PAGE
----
I’ve read and reread books on composting, growing fruits and veggies, and tried to figure out how to eat seasonally while living in the midwest. Over the past year my family has been interested in the slow food movement so we are trying to take some dominion and stick it to the man as we become urban homesteaders, the best we can.

I understand that there are a lot of people in the US who don’t have time or can’t make time to grow food. It’s time consuming…. sort of. But the payoff is huge and the reward of self sufficiency is intoxicating. It’s empowering to eat food that you’ve toiled over. Your seedlings become like little children whom you’ve nurtured and are now giving back to you out of thankfulness (I’m not a TOTAL hippy and I don’t believe that food talks or that zucchini has a conscience- I’m writing allegorically). Yet the end of the growing season comes and it’s time to let your buddies die. They give you their last breath and then the cold comes and takes their colour away (again, I’m not a pantheist). I’m always sad pulling up my pumpkin plants; piling them in a heap to be burned and putting my gardening gloves in a box until April. Our winters are long and deep and I don’t grow anything under the snow. Last year I grew spinach and lettuce in the window sill but that’s just not the same.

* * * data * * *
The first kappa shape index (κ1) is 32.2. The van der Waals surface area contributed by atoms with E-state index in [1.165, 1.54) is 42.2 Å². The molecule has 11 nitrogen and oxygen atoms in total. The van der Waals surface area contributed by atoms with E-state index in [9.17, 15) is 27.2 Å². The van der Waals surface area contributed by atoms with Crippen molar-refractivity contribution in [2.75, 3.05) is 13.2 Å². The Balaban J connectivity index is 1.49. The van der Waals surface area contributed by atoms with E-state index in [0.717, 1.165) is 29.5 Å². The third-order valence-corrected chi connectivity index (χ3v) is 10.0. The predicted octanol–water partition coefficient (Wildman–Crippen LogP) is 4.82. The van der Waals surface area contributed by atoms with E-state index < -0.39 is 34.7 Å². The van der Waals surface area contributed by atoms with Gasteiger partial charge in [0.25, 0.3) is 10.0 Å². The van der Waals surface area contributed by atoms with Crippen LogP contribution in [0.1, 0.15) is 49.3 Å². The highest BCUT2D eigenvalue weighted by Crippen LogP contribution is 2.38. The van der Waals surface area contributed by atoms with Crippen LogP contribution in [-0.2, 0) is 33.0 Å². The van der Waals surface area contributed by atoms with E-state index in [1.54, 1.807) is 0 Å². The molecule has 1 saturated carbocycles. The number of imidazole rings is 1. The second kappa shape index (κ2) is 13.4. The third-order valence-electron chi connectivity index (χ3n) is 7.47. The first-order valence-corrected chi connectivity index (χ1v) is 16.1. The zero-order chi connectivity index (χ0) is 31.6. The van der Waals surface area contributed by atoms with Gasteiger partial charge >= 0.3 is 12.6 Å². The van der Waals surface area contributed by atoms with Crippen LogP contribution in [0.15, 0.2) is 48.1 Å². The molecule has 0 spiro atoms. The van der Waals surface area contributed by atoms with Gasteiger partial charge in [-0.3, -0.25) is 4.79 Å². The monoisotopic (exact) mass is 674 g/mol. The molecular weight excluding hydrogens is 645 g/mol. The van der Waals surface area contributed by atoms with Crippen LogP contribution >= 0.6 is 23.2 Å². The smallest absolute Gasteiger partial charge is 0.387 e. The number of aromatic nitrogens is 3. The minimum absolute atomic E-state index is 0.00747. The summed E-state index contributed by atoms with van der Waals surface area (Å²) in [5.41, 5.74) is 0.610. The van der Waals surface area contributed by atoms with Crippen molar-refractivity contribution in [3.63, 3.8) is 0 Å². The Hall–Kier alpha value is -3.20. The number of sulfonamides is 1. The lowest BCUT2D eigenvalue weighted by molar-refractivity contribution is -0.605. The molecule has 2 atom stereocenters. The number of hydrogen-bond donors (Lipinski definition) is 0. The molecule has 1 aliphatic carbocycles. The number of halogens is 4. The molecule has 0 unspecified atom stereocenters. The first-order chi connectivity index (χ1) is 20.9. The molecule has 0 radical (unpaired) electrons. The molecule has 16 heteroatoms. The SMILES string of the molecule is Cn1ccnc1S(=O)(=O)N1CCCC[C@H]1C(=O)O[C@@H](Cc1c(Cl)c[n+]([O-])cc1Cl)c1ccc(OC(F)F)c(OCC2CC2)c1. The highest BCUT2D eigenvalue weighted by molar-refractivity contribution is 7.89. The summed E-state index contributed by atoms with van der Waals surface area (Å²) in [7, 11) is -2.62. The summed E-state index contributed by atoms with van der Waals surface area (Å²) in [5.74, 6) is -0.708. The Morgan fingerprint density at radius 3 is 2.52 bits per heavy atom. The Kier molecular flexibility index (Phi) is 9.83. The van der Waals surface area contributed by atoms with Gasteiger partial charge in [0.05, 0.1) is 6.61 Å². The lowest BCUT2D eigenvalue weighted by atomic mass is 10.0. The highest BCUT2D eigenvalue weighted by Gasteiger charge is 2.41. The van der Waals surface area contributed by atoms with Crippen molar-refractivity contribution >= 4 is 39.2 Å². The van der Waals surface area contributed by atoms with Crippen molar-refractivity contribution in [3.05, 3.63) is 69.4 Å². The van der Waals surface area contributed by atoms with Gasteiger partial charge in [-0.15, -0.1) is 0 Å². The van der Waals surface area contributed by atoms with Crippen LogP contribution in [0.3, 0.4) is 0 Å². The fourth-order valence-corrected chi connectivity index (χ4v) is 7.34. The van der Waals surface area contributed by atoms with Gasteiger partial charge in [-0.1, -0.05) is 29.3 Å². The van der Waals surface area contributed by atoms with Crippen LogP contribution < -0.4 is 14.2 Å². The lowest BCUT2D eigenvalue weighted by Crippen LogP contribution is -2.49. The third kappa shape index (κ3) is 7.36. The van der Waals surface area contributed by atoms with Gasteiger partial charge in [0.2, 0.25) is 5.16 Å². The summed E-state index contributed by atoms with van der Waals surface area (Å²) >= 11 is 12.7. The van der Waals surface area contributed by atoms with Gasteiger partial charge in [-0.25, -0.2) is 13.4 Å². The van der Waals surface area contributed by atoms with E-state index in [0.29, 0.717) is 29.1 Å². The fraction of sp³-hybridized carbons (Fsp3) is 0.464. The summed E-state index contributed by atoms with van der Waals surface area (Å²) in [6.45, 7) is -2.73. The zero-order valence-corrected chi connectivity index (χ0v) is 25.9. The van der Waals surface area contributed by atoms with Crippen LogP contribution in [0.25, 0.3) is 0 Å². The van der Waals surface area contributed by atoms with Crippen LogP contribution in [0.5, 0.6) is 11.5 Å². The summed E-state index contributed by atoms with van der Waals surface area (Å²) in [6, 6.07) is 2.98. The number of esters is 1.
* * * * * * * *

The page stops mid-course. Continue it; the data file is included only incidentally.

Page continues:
This is the end of a season and I absolutely love the harvest. I’m thankful for all of the work of spring and summer and the yield that it brought our family. If you have felt overwhelmed by the mere thought of starting a garden let me bring some encouragement; start small! All masterpieces started as an idea. Every artist started out small. Gardening is incredibly artistic and undeniably therapeutic. If you suffer from anxiety, garden! If you have anger, plant something and watch it grow! If you have allergies to food chemicals, grow your own! Start with basil and tomatoes next year. The year after that throw squash seeds in the ground and leave them alone. They will grow ferociously without any help from you and one plant is enough for you and your neighbors; they will run when they see you coming with a handful of zucchini to give away.

It’s easier than you think and it’s blissfully empowering to know YOU made this happen. If you have children you’ll love to see their black fingernails filled with earth grabbing a red (or yellow) tomato and putting it straight into their mouth. Store-bought organic is pricey and often comes from miles away (I have been known to buy tomatoes from CA but I don’t prefer it- I like to support my small, local farm) but something from your backyard is twelve steps away.